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CSOs platform calls for an extension of IMF programme

By
Belinda Ayamgha, GNA

Accra July 14, GNA –
The Civil Society Organisations’ Platform on Ghana IMF programme says an
extension of the package will best serve the nation’s interest since it will
allow for better implementation of the structural reforms.

Dr Godfred Alufar
Bokpin, a Lecturer at the University of Ghana Business School, said there was
the need to extend the agreement in order to drive the much needed reform to
improve the fiscal governance framework.

He was speaking at the
Fourth National Civil Society Forum on Ghana’s International Monetary Fund
Programme in Accra on Thursday, on the theme: “Three Years into the
IMF-Supported Extended Credit Facility Arrangement: Is the Ghanaian economy on
the right path?”

He explained that the
programme had achieved limited effectiveness in the light of the fact that most
of the programme objectives had not been met, especially in 2016, with fiscal
deficit at 10.3 per cent on commitment basis in 2016, about the same as when
the negotiation fort the programme started in 2014.

“Whatever gains we
made in the first year of the programme implementation were effectively
reversed during the election,” he said, adding that this in theory, effectively
ended the programme as the conditions were not met.

“What we should be
asking for now is to demonstrate how we can correct the deficiencies that we
have seen in the programme and get back on track and probably ask for
extension,” he stated.

 Dr Bokpin said the strength of the
IMF-supported programme should be seen in terms of the structural reforms that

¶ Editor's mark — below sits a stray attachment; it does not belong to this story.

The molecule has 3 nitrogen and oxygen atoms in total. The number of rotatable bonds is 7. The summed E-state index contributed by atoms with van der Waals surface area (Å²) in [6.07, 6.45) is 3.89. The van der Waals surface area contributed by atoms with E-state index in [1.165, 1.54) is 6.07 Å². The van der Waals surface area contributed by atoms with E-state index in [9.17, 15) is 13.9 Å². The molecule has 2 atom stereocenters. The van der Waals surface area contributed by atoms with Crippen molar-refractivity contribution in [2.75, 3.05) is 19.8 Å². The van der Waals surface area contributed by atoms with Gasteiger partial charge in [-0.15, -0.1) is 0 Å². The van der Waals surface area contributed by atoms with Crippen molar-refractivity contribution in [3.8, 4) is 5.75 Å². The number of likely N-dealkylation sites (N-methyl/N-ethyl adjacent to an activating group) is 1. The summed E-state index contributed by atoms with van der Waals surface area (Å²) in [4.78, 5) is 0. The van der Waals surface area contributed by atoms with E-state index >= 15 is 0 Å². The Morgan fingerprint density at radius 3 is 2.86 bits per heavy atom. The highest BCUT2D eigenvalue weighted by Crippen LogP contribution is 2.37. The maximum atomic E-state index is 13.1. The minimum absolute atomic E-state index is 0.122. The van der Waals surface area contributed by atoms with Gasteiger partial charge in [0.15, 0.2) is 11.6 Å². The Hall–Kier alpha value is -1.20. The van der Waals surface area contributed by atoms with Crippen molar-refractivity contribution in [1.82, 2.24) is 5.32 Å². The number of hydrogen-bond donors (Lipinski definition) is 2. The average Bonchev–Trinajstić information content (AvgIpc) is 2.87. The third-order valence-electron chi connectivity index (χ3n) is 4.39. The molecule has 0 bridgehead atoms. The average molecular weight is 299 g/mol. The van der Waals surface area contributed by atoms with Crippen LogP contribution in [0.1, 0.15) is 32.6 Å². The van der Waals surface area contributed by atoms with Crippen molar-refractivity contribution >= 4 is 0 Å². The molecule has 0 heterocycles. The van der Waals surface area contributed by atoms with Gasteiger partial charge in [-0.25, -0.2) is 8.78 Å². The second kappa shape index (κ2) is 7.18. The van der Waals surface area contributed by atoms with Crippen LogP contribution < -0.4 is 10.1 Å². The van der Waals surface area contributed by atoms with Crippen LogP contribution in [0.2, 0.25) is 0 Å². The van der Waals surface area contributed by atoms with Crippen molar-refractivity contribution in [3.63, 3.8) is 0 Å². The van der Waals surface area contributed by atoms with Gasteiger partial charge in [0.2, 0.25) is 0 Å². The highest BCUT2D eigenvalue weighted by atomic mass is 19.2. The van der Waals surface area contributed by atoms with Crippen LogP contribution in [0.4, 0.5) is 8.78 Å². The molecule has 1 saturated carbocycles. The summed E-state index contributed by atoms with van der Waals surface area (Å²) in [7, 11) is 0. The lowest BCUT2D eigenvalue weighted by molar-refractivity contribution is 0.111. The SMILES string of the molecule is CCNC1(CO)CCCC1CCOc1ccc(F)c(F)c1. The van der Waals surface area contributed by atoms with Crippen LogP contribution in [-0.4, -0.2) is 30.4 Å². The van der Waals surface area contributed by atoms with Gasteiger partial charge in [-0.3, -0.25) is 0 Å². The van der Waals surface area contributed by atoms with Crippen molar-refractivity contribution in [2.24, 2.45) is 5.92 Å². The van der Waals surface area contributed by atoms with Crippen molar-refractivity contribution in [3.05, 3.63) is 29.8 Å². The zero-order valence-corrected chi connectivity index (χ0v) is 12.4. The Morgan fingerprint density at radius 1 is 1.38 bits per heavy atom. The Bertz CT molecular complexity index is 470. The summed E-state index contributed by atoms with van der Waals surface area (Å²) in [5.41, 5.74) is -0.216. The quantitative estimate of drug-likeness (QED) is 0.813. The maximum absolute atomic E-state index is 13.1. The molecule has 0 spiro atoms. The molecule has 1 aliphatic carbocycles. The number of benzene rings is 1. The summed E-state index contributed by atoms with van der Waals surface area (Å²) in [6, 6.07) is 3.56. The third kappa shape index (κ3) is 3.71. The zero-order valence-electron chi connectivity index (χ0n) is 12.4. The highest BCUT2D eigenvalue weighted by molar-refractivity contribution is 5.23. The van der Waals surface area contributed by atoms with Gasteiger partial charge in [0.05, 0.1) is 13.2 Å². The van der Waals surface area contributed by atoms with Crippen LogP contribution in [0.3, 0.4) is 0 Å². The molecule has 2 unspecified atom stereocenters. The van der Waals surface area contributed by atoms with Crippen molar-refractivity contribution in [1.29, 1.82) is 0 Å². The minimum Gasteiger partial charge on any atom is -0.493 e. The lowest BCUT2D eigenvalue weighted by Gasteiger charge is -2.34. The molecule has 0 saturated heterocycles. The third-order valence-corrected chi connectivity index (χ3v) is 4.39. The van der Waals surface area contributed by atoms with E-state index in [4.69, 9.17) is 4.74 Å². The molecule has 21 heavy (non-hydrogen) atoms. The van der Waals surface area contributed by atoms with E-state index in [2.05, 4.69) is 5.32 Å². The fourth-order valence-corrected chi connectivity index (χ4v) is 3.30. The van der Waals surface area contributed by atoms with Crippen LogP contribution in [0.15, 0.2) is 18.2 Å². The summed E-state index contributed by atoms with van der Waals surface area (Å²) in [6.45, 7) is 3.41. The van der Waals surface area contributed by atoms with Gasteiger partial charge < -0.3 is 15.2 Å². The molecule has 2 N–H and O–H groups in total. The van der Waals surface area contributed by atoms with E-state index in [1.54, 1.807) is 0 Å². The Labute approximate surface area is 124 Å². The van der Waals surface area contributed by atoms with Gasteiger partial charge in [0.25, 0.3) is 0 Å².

were contained in the programmes especially as Ghana was unable, on its own, to
develop and execute those reforms.

Some of those reforms,
including the Bank of Ghana Act and the Public Financial Management Act though
they had been passed, did not contain exactly what Ghana needed thus there was
room for some amendments which an extension will allow.

“The IMF itself has
incentive to ensure that the programme is extended because Ghana for a while
had been a success of the IMF programmes in sub-Saharan Africa and they don’t
want this to be tainted and if a request comes from the …Government, they will
not say no,” he said.

Ms Natalia Koliadina,
the IMF Resident Representative in Ghana, said though the programme had had its
ups and downs, the current government’s continuity with the programme indicated
its desire to depoliticise macro-economic policies and showed its commitment to
reinstate fiscal discipline, especially in light of the limited fiscal space it
had to carry out its agenda.

She took participants
through the implementation of the programme so far and it’s current status and
also expressed the hope that Ghana would graduate from fund-supported
programmes.

“It can and should be
done,” she stated, adding that civil society organisations could play an
important role in the prioritisation of development projects, which was
necessary to manage expenditure and ensuring value for money,” she said.

Dr Joe Abbey,
Executive Director for the Centre for Policy Analysis and Chair for the forum
expressed the important role of civil society in such programmes, saying
Ghanaian must own such interventions.

“It is to us to make
these programmes our own because they are not owned by the politicians.

“When things go awry
thy will fall on us so let’s claim the ownership. That’s what all this is
about,” he stated.

He said civil society
in Ghana must insist and get there was a legislation that made it possible for
government to make available to them the information that it gave to
institutions like the IMF and World Bank so that they would not have to go
through the IMF to get access to such data.

GNA

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